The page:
A piece of advice that could help you to show a court in a potential divorce
that your investment account is separate property would be to work with
your spouse on agreeing to a premarital property agreement. A premarital
property agreement would allow the dividends from that investment to remain
separate property rather than community property. If you or your spouse
have large investment portfolios then this is an especially strong idea,
in my opinion.
Likewise, if you are a business owner are and about to get married then
you may want to consider a premarital property agreement that provides
that your business is to be considered your separate property upon a future
divorce. This benefits you if the business grows in value and it helps
your spouse if you were to accumulate debt on the business. Either way,
it removes one potential source of conflict during the marriage and allows
you both to focus on other issues.
What is a premarital property agreement? Let’s discuss this issue
in greater detail.
Premarital property agreements
We’ve already covered the fact that there is a presumption that property
that you and your spouse have in place at the time of your divorce is
considered to be community property. If you are fortunate enough to be
a person with significant assets before your marriage then you may have
been advised to think strongly about a premarital property agreement.
premarital property agreement can clarify the nature of different assets and create a structure to your
property that can override the community property presumption. An agreement
must be put into writing and cannot an oral agreement or mere “understanding”
between you and your spouse. For instance, an agreement can set forth
that the income from separate property will remain separate property instead
of becoming community property.
The premarital agreement can also set forth the conditions for disposing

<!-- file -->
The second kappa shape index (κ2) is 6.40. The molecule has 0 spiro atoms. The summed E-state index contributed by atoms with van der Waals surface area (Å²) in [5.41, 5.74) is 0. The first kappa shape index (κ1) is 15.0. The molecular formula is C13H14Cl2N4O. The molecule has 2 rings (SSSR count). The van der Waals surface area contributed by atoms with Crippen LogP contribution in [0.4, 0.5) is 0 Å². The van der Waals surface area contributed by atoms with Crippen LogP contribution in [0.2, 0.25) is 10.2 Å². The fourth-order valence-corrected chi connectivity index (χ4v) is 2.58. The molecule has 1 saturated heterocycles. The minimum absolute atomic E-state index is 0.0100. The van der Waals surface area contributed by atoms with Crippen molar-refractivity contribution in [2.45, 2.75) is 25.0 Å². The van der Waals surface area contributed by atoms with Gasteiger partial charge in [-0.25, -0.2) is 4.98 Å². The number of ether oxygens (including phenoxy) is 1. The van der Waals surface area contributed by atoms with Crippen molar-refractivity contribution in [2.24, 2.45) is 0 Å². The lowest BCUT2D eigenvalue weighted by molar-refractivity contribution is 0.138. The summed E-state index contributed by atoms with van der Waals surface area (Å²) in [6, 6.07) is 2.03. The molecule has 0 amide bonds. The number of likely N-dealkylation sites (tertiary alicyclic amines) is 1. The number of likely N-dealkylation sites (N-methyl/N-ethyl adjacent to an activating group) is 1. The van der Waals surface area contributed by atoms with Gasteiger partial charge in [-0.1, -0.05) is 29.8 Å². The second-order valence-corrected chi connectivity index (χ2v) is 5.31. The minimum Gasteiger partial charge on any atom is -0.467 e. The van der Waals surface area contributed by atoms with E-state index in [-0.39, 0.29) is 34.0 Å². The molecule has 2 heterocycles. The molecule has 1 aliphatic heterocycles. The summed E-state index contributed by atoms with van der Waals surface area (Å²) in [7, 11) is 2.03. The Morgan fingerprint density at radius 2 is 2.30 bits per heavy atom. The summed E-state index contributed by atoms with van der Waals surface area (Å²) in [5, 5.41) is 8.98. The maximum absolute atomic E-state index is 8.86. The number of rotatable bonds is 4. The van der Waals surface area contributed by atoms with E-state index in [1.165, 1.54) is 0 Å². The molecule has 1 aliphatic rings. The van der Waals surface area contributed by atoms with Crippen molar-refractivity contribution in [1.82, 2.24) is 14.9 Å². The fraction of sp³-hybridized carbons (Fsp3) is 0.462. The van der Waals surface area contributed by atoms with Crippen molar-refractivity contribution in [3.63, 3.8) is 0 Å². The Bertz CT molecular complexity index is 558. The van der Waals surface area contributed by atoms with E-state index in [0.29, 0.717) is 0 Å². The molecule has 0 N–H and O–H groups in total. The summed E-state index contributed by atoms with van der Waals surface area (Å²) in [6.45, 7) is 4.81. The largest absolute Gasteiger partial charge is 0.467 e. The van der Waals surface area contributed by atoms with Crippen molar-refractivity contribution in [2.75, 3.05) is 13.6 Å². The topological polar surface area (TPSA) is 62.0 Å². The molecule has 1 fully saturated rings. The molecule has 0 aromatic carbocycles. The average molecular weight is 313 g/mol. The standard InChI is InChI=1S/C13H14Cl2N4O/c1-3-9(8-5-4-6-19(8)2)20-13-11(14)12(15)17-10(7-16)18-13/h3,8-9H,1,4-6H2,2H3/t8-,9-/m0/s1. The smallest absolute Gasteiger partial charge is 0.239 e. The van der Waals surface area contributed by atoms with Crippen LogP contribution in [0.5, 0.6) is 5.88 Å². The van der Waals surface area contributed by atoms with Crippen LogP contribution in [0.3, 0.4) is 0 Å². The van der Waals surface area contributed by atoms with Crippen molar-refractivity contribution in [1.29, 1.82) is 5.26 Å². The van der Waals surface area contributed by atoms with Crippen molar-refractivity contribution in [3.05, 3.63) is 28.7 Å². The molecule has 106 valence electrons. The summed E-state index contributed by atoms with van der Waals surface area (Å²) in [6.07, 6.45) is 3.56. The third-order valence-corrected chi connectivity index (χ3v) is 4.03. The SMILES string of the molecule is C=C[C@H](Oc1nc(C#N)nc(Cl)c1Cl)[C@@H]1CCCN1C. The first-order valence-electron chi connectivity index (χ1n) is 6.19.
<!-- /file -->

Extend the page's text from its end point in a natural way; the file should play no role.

of property upon you and your future spouse divorcing. One thing that
the premarital property agreement cannot do is to limit either you or
your spouse’s obligation to pay child support in the future. If
you and your fiancé plan on negotiating a premarital agreement
it is advisable for each of you to hire an attorney in order to advise
you both on your rights under Texas family law.
Partitioning community property
A second frequently entered into agreement for spouses regarding their
community property is a partition or exchange of community property. A
partition works like this: one piece of community property can be partitioned
by a written agreement so that you and your spouse own a portion of that
property as your own separate property.
The partition agreed to does not have to be in equal shares, however. What’s
more you and your spouse can exchange community property interests in
different assets in order so that you can make one of the assets the separate
property of one of you into the separate property of the other spouse.
It is recommended that if real estate is governed by one of these agreements
that you record any change in ownership by signing and filing a new deed
to memorialize the change in ownership.
More on community property agreements in tomorrow’s blog post
We will continue our discussion on community property agreements and other
subjects related to community property in tomorrow’s blog post from
the attorneys with the
Law Office of Bryan Fagan.
In the meantime, if you have questions regarding anything that you have
read today please consider
contacting our office to schedule a free of charge consultation. Our licensed
family law attorneys can sit down with you in our office to answer your questions
and discuss with you the solutions that our office can work with you on
as a client of ours. We represent families across southeast Texas and
would be honored to do so for your family as well.